Dr. Hafeez Shaikh served as an able Finance Minister of Sindh when he first entered politics. But when he took the bigger responsibility at the center the official economy was being squeezed from three sides. In this environment with no fiscal and political room he just muddled through for three years.

However before attacking the budget, analysts should take into account at least five major factors: one, the country is almost in a civil war – it is facing unabated terrorist attacks in KP, FATA and Balochistan. And Karachi the commercial hub of the country remains destablised; two, volatile regional situation has sucked Pakistan deeper in the quagmire because of its foolish national security and foreign policy; three, foreign assistance and investment has shrunk because of our so-called national pride policy; four, PML-N inherited the heavy baggage left behind by the coalition government which was too weak to take any courageous economic reforms; and five, the global economy has not been able to bounce back from the long down-turn spell.

So in this situation what should be expected from the finance minister who is beleaguered? The usual trick in-hand of each new finance minister is to quote a low GDP growth and consequently higher fiscal deficit of the out-going year as the legacy left behind by the predecessor. This provides a more comfortable base to work on the coming year’s crucial targets. FM Dar said he has inherited the growth of 3.6 percent of GDP and a budget deficit of 8.8 percent. State Bank has estimated a budget deficit of 7.5 per cent. If that is true, then Dar’s promise that he will bring the deficit down by 2.5 percent in 2013-14 becomes easier because that would mean in actual terms a deficit trimming of 1.3 percent only. It would also be aided if the GDP growth was actually higher than 3.6 percent which has been taken as the base of the out-going year.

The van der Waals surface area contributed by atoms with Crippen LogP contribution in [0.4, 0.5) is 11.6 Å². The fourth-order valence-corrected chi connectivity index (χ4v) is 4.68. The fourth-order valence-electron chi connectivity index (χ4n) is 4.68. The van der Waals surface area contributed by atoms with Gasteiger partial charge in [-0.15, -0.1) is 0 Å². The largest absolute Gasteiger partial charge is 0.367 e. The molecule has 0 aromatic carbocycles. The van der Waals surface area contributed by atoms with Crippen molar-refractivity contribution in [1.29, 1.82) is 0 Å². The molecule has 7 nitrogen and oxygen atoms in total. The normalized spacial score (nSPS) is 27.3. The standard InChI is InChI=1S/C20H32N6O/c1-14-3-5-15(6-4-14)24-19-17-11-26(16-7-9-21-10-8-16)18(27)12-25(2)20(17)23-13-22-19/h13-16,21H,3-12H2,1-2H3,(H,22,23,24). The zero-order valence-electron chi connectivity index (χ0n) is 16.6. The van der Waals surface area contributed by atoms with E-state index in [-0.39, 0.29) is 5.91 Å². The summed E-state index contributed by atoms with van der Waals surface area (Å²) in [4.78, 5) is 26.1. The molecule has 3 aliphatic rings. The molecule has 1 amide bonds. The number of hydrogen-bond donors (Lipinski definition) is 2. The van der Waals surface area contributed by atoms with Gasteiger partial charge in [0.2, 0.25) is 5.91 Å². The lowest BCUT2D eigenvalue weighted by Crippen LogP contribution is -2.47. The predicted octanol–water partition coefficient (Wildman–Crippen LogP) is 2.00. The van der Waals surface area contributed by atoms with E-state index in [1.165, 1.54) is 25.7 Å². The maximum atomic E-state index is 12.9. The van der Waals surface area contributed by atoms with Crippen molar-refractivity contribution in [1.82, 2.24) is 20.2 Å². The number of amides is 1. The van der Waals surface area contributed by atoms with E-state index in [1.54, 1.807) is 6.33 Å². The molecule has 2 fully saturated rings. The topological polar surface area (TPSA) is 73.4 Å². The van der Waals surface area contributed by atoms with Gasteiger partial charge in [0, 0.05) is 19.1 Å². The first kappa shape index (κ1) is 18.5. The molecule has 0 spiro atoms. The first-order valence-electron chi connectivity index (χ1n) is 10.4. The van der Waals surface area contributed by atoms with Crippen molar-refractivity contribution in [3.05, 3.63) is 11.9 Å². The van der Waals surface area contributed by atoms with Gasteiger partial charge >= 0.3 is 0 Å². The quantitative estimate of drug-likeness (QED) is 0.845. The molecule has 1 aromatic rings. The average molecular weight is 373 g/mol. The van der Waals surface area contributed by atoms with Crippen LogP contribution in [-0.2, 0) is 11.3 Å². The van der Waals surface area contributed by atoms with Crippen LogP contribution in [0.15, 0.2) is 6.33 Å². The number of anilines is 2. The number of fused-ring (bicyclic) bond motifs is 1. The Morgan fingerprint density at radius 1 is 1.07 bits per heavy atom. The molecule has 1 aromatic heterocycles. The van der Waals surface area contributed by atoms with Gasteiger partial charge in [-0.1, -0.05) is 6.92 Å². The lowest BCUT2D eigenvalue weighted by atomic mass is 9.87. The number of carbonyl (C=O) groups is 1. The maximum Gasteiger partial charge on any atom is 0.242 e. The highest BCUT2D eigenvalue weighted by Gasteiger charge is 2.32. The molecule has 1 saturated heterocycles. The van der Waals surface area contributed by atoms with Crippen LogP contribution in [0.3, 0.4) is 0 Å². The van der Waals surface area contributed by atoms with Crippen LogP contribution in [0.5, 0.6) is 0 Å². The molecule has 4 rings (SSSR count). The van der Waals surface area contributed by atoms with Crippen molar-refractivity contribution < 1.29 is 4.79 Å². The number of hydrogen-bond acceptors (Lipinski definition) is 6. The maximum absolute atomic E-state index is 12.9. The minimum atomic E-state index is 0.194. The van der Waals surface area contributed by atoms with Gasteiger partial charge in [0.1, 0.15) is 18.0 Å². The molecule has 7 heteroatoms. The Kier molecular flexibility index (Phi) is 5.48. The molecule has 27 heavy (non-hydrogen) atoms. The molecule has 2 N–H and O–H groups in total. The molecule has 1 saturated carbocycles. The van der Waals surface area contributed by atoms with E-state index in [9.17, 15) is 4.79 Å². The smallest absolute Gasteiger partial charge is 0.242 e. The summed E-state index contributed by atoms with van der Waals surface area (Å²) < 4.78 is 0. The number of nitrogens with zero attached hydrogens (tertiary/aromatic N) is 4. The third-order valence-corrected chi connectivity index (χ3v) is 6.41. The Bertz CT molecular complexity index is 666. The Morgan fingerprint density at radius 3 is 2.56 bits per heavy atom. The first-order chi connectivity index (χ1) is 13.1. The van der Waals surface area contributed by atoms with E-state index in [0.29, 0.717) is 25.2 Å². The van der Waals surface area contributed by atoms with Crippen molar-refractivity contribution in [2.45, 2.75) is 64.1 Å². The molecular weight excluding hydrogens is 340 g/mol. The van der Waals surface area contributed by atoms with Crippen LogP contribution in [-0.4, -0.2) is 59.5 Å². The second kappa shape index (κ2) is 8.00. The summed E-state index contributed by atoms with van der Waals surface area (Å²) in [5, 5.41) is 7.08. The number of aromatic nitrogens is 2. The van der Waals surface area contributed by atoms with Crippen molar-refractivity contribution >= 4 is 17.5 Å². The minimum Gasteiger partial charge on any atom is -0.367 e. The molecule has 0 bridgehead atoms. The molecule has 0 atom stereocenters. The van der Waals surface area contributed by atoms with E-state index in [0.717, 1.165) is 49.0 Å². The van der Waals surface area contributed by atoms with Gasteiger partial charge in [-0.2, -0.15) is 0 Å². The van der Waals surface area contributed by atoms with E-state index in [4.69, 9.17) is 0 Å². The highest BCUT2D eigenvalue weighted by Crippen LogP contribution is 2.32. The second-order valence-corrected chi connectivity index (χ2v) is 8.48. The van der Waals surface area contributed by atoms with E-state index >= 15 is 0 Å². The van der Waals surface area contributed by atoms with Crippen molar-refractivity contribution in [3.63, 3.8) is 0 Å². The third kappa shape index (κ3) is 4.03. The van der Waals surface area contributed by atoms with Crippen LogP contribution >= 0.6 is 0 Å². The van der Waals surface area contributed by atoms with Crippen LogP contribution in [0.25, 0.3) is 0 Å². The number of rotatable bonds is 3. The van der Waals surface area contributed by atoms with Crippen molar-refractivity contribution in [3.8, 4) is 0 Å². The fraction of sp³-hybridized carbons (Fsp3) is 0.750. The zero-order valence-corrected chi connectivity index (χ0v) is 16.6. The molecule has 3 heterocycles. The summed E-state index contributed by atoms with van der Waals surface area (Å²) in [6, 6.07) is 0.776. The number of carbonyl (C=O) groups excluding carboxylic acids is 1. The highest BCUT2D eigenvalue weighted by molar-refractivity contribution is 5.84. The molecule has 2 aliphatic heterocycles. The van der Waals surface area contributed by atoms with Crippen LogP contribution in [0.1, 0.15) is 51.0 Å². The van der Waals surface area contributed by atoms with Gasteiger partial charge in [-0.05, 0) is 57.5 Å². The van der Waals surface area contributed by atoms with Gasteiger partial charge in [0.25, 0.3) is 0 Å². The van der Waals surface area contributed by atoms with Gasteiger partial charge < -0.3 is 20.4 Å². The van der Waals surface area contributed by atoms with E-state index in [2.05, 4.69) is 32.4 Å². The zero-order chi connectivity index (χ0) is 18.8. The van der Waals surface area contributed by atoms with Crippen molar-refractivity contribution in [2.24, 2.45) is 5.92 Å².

Contrary to the rhetoric’s that PML-N will break the begging bowl, the hard ground realities have forced Dar to enter into negotiation with the IMF. Besides reaching out to IMF to meet the current account imbalance, the importance of a deal with IMF is that other international donors rely on IMF’s assessment of a country’s economy and its direction before committing their assistance.

Greater challenge for this government is that while foreign assistance and investment inflow have almost dried down, outflow is going up as payment time has arrived. IMF alone has to be repaid in installments over $5 billion in the next four years, including 2013. The aversion to IMF conditions which suggest that the country should cut down it’s budget deficit, increase its tax revenues and slash subsidies is widespread. What one fails to understand is that even if we snub IMF, wouldn’t any sensible government take these measures.